Note: This blogpost is part of a series on „Corporate social responsibility and international law“ that presents the main findings of all contributions published in August Reinisch, Stephan Hobe, Eva-Maria Kieninger & Anne Peters (eds), Unternehmensverantwortung und Internationales Recht, C.F. Müller, 2020.

1. Corporate social responsibility has been the subject of lively debates in private international law for many years. These debates revolve around the question of whether companies domiciled in countries of the Global North can be held liable for human rights violations committed by foreign subsidiaries or suppliers in countries of the Global South (so-called supply chain liability).

Written by Nico Krisch, Graduate Institute for International and Development Studies, Geneva

Note: This blogpost is part of a series on „Corporate social responsibility and international law“ that presents the main findings of all contributions published in August Reinisch, Stephan Hobe, Eva-Maria Kieninger & Anne Peters (eds), Unternehmensverantwortung und Internationales Recht, C.F. Müller, 2020.

1. The conceptual framework of jurisdictional boundaries in international law continues to be dominated by the principle of territoriality and its exceptions, even if calls for a reorientation have grown in recent years.

2. The principle of territoriality leads today to far wider jurisdictional claims than in the past, and its limits are being redefined through ‘territorial extensions’ in a number of areas.

Written by Anatol Dutta, University of Munich

Note: This blogpost is part of a series on „Corporate social responsibility and international law“ that presents the main findings of the contributions published in August Reinisch, Stephan Hobe, Eva-Maria Kieninger & Anne Peters (eds), Unternehmensverantwortung und Internationales Recht, C.F. Müller, 2020.

1. The question of the reach of courts’ jurisdiction is highly significant for claims against transnational enterprises based on human rights violations or environmental damages abroad. It does not only determine the applicable law but also the access to a particular justice system.

2. Universal jurisdiction of national courts for human rights and environmental damages claims against enterprises cannot be established, neither on the basis of existing law nor from a legal policy perspective. Rather, such claims have to be handled under the traditional jurisdictional mechanisms.

In April 2019 the German Society of International Law (Deutsche Gesellschaft für Internationales Recht) held its 36th biannual conference at the University of Vienna. Organised by August Reinisch (University of Vienna) in cooperation with Eva Maria Kieninger (University of Würzburg) and Anne Peters (Max Planck Institute Heidelberg), the conference  discussed the concept of „Corporate social responsibility“ from both a public and a private international law perspective. Presentations were given by Tanja Domej (University of Zurich), Oliver Dörr (University of Osnabrück), Anatol Dutta (University of Munich), Peter Hilpold (University of Innsbruck), Stefan Huber (University of Tübingen), Nico Krisch (Graduate Institut of Geneva), Giesela Rühl (University of Jena/Humboldt-University of Berlin) and Silja Vöneky (University of Freiburg).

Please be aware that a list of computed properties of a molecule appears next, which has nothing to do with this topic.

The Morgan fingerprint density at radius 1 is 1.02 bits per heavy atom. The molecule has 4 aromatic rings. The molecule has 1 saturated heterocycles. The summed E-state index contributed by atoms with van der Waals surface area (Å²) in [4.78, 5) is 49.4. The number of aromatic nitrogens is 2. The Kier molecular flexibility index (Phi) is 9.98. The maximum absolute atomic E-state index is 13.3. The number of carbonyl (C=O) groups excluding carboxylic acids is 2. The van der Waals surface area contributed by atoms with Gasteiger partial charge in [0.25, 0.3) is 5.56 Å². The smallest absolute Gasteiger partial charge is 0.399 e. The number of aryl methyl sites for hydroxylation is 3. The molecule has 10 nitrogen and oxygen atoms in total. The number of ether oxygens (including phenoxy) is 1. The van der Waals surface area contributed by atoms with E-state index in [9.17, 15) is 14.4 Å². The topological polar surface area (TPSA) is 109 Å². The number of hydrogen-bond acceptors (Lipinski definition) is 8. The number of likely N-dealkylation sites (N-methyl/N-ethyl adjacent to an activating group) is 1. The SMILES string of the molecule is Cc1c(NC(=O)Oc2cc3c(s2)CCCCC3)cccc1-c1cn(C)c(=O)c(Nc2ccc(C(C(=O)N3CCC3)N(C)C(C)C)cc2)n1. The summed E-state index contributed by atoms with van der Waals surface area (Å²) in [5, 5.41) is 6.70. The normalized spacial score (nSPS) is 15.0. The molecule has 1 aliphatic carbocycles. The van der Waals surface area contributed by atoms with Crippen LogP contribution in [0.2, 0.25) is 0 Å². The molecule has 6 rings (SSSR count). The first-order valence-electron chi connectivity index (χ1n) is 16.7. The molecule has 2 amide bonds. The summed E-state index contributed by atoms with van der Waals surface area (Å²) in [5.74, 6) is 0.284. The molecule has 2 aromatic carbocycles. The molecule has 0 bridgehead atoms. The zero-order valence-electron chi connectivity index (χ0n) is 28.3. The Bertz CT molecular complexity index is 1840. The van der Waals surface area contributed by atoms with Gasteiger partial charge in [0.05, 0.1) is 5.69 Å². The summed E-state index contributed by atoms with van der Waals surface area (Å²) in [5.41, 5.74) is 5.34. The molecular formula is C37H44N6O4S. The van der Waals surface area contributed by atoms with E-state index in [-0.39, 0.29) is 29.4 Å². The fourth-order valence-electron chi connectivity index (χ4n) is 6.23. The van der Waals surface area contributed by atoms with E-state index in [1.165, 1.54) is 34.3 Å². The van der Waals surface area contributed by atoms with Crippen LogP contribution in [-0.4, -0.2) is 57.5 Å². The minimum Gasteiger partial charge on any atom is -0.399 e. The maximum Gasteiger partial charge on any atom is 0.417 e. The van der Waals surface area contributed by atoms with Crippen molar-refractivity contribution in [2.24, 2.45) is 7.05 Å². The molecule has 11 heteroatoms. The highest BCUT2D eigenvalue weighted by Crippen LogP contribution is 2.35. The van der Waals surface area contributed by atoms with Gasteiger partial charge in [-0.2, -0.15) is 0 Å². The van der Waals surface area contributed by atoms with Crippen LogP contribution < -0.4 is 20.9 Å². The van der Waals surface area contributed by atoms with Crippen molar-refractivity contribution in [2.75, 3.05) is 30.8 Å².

Conflict of Laws and the Internet

Pedro de Miguel Asensio from the Universidad Complutense de Madrid has published a book on Conflict of laws and the Internet. The publisher’s blurb reads as follows:
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The ubiquity of the Internet contrasts with the territorial nature of national legal orders. This book offers a comprehensive analysis of jurisdiction, choice of law and enforcement of judgments issues concerning online activities in the areas in which private legal relationships are most affected by the Internet. It provides an in-depth study of EU Law in this particularly dynamic field, with references to major developments in other jurisdictions. Topics comprise information society services, data protection, defamation, copyright, trademarks, unfair competition and contracts, including consumer protection and alternative dispute resolution.
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Key features include:
  • comprehensive analysis of the complex conflict of laws issues that arise in connection with Internet activities